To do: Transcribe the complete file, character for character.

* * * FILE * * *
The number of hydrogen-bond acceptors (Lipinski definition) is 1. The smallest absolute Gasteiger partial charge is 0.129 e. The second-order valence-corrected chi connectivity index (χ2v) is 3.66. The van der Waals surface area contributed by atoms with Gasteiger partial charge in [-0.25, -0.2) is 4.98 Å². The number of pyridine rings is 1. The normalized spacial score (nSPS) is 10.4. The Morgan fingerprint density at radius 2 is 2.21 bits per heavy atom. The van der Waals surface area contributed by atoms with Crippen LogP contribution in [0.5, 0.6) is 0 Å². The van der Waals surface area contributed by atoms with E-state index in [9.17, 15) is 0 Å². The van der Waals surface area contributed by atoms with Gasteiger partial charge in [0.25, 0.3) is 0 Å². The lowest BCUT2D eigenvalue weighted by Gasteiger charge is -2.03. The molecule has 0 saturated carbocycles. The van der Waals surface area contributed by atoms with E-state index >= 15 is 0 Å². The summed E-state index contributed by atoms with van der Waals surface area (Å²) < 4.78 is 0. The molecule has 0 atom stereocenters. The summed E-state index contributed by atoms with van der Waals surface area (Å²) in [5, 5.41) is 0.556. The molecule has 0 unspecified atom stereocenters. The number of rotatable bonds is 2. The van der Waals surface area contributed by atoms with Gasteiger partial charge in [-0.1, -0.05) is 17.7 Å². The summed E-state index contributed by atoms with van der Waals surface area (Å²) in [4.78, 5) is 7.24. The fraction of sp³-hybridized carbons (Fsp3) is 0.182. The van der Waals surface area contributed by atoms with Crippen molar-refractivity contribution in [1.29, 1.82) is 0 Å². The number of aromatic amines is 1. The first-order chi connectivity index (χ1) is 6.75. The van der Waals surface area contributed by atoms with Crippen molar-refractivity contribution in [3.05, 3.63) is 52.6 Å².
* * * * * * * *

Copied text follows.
The number of hydrogen-bond acceptors (Lipinski definition) is 1. The smallest absolute Gasteiger partial charge is 0.129 e. The second-order valence-corrected chi connectivity index (χ2v) is 3.66. The van der Waals surface area contributed by atoms with Gasteiger partial charge in [-0.25, -0.2) is 4.98 Å². The number of pyridine rings is 1. The normalized spacial score (nSPS) is 10.4. The Morgan fingerprint density at radius 2 is 2.21 bits per heavy atom. The van der Waals surface area contributed by atoms with Crippen LogP contribution in [0.5, 0.6) is 0 Å². The van der Waals surface area contributed by atoms with E-state index in [9.17, 15) is 0 Å². The van der Waals surface area contributed by atoms with Gasteiger partial charge in [0.25, 0.3) is 0 Å². The lowest BCUT2D eigenvalue weighted by Gasteiger charge is -2.03. The molecule has 0 saturated carbocycles. The van der Waals surface area contributed by atoms with E-state index >= 15 is 0 Å². The summed E-state index contributed by atoms with van der Waals surface area (Å²) < 4.78 is 0. The molecule has 0 atom stereocenters. The summed E-state index contributed by atoms with van der Waals surface area (Å²) in [5, 5.41) is 0.556. The molecule has 0 unspecified atom stereocenters. The number of rotatable bonds is 2. The van der Waals surface area contributed by atoms with Gasteiger partial charge in [-0.1, -0.05) is 17.7 Å². The summed E-state index contributed by atoms with van der Waals surface area (Å²) in [4.78, 5) is 7.24. The fraction of sp³-hybridized carbons (Fsp3) is 0.182. The van der Waals surface area contributed by atoms with Crippen molar-refractivity contribution in [1.29, 1.82) is 0 Å². The number of aromatic amines is 1. The first-order chi connectivity index (χ1) is 6.75. The van der Waals surface area contributed by atoms with Crippen molar-refractivity contribution in [3.05, 3.63) is 52.6 Å².